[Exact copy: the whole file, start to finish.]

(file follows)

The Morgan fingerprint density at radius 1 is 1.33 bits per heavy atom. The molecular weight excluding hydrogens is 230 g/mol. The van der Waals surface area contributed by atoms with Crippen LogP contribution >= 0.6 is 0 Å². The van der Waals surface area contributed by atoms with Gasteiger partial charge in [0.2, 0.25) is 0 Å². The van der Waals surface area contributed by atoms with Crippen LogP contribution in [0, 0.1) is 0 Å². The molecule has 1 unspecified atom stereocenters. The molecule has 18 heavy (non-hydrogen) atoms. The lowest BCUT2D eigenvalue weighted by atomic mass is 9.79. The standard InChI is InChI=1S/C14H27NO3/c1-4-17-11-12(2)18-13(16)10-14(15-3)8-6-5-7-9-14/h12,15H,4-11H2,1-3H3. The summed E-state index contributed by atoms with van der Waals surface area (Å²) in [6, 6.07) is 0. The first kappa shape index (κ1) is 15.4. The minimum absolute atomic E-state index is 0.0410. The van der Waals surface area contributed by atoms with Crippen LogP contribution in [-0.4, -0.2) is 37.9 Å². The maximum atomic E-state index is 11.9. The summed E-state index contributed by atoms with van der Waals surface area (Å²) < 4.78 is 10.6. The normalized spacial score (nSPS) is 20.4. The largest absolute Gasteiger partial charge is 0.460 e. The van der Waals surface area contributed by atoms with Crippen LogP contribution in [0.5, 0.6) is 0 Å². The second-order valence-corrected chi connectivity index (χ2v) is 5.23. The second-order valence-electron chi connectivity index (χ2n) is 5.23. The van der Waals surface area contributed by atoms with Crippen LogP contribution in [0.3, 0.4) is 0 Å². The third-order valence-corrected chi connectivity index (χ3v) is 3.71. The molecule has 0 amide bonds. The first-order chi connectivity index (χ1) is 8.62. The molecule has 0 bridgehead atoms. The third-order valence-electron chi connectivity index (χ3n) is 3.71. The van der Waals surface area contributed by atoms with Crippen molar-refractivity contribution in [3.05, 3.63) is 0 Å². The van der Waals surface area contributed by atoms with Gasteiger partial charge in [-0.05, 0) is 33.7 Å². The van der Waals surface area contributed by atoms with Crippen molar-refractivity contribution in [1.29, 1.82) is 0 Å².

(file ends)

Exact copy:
The Morgan fingerprint density at radius 1 is 1.33 bits per heavy atom. The molecular weight excluding hydrogens is 230 g/mol. The van der Waals surface area contributed by atoms with Crippen LogP contribution >= 0.6 is 0 Å². The van der Waals surface area contributed by atoms with Gasteiger partial charge in [0.2, 0.25) is 0 Å². The van der Waals surface area contributed by atoms with Crippen LogP contribution in [0, 0.1) is 0 Å². The molecule has 1 unspecified atom stereocenters. The molecule has 18 heavy (non-hydrogen) atoms. The lowest BCUT2D eigenvalue weighted by atomic mass is 9.79. The standard InChI is InChI=1S/C14H27NO3/c1-4-17-11-12(2)18-13(16)10-14(15-3)8-6-5-7-9-14/h12,15H,4-11H2,1-3H3. The summed E-state index contributed by atoms with van der Waals surface area (Å²) in [6, 6.07) is 0. The first kappa shape index (κ1) is 15.4. The minimum absolute atomic E-state index is 0.0410. The van der Waals surface area contributed by atoms with Crippen LogP contribution in [-0.4, -0.2) is 37.9 Å². The maximum atomic E-state index is 11.9. The summed E-state index contributed by atoms with van der Waals surface area (Å²) < 4.78 is 10.6. The normalized spacial score (nSPS) is 20.4. The largest absolute Gasteiger partial charge is 0.460 e. The van der Waals surface area contributed by atoms with Crippen LogP contribution in [0.5, 0.6) is 0 Å². The second-order valence-corrected chi connectivity index (χ2v) is 5.23. The second-order valence-electron chi connectivity index (χ2n) is 5.23. The van der Waals surface area contributed by atoms with Crippen LogP contribution in [0.3, 0.4) is 0 Å². The third-order valence-corrected chi connectivity index (χ3v) is 3.71. The molecule has 0 amide bonds. The first-order chi connectivity index (χ1) is 8.62. The molecule has 0 bridgehead atoms. The third-order valence-electron chi connectivity index (χ3n) is 3.71. The van der Waals surface area contributed by atoms with Crippen molar-refractivity contribution in [3.05, 3.63) is 0 Å². The van der Waals surface area contributed by atoms with Gasteiger partial charge in [-0.05, 0) is 33.7 Å². The van der Waals surface area contributed by atoms with Crippen molar-refractivity contribution in [1.29, 1.82) is 0 Å².